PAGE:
Jefferson County could face delay in getting primary election results | #computerhacking | #hacking


If there’s a close race in tonight’s Alabama primaries, the state’s largest county could be late reporting the results that decide the race because of new procedures designed to protect election integrity.

“There’s a chance results could be slow,” Jefferson County Board of Registrars Barry Stephenson said Tuesday afternoon.

“Logistically, there will be delay.”

Stephenson is referring Secretary of State John Merrill’s plan to protect vote results from hacking. It involves secure laptops provided to Alabama counties by the state. Jefferson County has two of them, Stephenson said, which is one more than it originally received.

The plan is for voters to feed their completed ballots into precinct scanners that record the votes on a flash drive, as usual. Normally when polls close, those flash drives go to county courthouses via secure transport by law enforcement and are fed into computers to tally the results.

This time, the computers getting the flash drive data will be the stand-alone laptops provided just for that purpose. They will take the data, tally it, store it and download it to a second flash drive. Those flash drives will be downloaded to another computer and transmitted to the state. The original voting data on the first computer is secure from Internet hacking.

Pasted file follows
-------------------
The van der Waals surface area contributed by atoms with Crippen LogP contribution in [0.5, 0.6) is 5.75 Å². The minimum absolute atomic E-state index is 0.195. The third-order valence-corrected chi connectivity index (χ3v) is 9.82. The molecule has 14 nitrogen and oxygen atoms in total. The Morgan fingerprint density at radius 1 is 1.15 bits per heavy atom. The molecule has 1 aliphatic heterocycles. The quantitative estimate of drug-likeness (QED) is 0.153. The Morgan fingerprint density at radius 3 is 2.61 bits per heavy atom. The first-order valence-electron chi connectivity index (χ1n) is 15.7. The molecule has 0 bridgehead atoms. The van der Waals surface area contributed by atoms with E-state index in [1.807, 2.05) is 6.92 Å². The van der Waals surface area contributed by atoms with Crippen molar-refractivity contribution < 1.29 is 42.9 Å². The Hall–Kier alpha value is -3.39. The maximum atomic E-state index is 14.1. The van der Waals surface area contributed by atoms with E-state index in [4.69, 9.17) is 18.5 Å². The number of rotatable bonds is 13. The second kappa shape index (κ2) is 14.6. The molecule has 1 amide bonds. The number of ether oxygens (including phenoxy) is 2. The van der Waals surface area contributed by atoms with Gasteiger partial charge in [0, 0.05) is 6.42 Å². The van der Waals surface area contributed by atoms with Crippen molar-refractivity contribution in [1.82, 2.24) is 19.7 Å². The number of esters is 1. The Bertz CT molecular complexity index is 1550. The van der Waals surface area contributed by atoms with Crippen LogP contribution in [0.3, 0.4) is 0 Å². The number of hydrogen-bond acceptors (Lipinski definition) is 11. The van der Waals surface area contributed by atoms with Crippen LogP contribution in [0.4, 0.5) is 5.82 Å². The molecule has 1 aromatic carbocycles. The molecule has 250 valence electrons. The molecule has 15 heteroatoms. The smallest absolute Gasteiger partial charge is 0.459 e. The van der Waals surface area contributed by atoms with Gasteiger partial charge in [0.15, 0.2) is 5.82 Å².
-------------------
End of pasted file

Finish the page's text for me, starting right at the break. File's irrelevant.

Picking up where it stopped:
Jefferson’s issue will come from its size, Stephenson said. The county is geographically large with 175 voting precincts, more than 400 voting machines and five normal drop-off points for precinct votes.

If the secure laptops from the state are at two of those drop points, Stephenson said, that leaves three with voting data that must be driven by deputies – to protect the chain of security – to one of the two sites with a secure laptop, Stephenson said.

That will just take some time, he said. And the process will not provide for real-time election reporting as usual, although the county plans to provide periodic printed reports on its website.

(AL.com reporter Mike Cason contributed to this report)



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